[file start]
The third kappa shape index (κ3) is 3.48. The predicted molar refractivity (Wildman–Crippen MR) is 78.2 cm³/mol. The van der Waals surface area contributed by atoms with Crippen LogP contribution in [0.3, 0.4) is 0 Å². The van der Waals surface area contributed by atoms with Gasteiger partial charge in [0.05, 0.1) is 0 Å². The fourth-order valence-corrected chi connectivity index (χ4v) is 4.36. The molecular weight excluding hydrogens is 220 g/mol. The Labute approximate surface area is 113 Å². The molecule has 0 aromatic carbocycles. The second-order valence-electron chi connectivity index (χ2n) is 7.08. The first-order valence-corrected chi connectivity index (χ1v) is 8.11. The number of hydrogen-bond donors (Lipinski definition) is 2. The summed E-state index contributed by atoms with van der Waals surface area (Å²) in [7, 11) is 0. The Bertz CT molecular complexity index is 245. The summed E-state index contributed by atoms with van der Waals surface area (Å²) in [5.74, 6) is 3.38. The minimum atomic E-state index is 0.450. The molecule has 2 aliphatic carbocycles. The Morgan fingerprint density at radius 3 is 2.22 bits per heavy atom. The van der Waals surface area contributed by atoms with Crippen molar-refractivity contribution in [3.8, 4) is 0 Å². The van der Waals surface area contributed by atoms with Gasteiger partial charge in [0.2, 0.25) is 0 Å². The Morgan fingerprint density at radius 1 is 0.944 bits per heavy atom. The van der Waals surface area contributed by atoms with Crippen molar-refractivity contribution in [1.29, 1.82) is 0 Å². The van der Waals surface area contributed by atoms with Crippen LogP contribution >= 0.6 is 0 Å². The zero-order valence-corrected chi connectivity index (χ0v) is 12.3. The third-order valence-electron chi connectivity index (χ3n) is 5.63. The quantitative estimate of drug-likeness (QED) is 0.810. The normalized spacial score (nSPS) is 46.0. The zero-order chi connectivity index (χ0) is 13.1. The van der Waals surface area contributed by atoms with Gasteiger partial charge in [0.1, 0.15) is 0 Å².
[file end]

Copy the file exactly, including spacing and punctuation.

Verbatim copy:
The third kappa shape index (κ3) is 3.48. The predicted molar refractivity (Wildman–Crippen MR) is 78.2 cm³/mol. The van der Waals surface area contributed by atoms with Crippen LogP contribution in [0.3, 0.4) is 0 Å². The van der Waals surface area contributed by atoms with Gasteiger partial charge in [0.05, 0.1) is 0 Å². The fourth-order valence-corrected chi connectivity index (χ4v) is 4.36. The molecular weight excluding hydrogens is 220 g/mol. The Labute approximate surface area is 113 Å². The molecule has 0 aromatic carbocycles. The second-order valence-electron chi connectivity index (χ2n) is 7.08. The first-order valence-corrected chi connectivity index (χ1v) is 8.11. The number of hydrogen-bond donors (Lipinski definition) is 2. The summed E-state index contributed by atoms with van der Waals surface area (Å²) in [7, 11) is 0. The Bertz CT molecular complexity index is 245. The summed E-state index contributed by atoms with van der Waals surface area (Å²) in [5.74, 6) is 3.38. The minimum atomic E-state index is 0.450. The molecule has 2 aliphatic carbocycles. The Morgan fingerprint density at radius 3 is 2.22 bits per heavy atom. The van der Waals surface area contributed by atoms with Crippen molar-refractivity contribution in [3.8, 4) is 0 Å². The van der Waals surface area contributed by atoms with Gasteiger partial charge in [0.2, 0.25) is 0 Å². The Morgan fingerprint density at radius 1 is 0.944 bits per heavy atom. The van der Waals surface area contributed by atoms with Crippen molar-refractivity contribution in [1.29, 1.82) is 0 Å². The van der Waals surface area contributed by atoms with Crippen LogP contribution >= 0.6 is 0 Å². The zero-order valence-corrected chi connectivity index (χ0v) is 12.3. The third-order valence-electron chi connectivity index (χ3n) is 5.63. The quantitative estimate of drug-likeness (QED) is 0.810. The normalized spacial score (nSPS) is 46.0. The zero-order chi connectivity index (χ0) is 13.1. The van der Waals surface area contributed by atoms with Gasteiger partial charge in [0.1, 0.15) is 0 Å².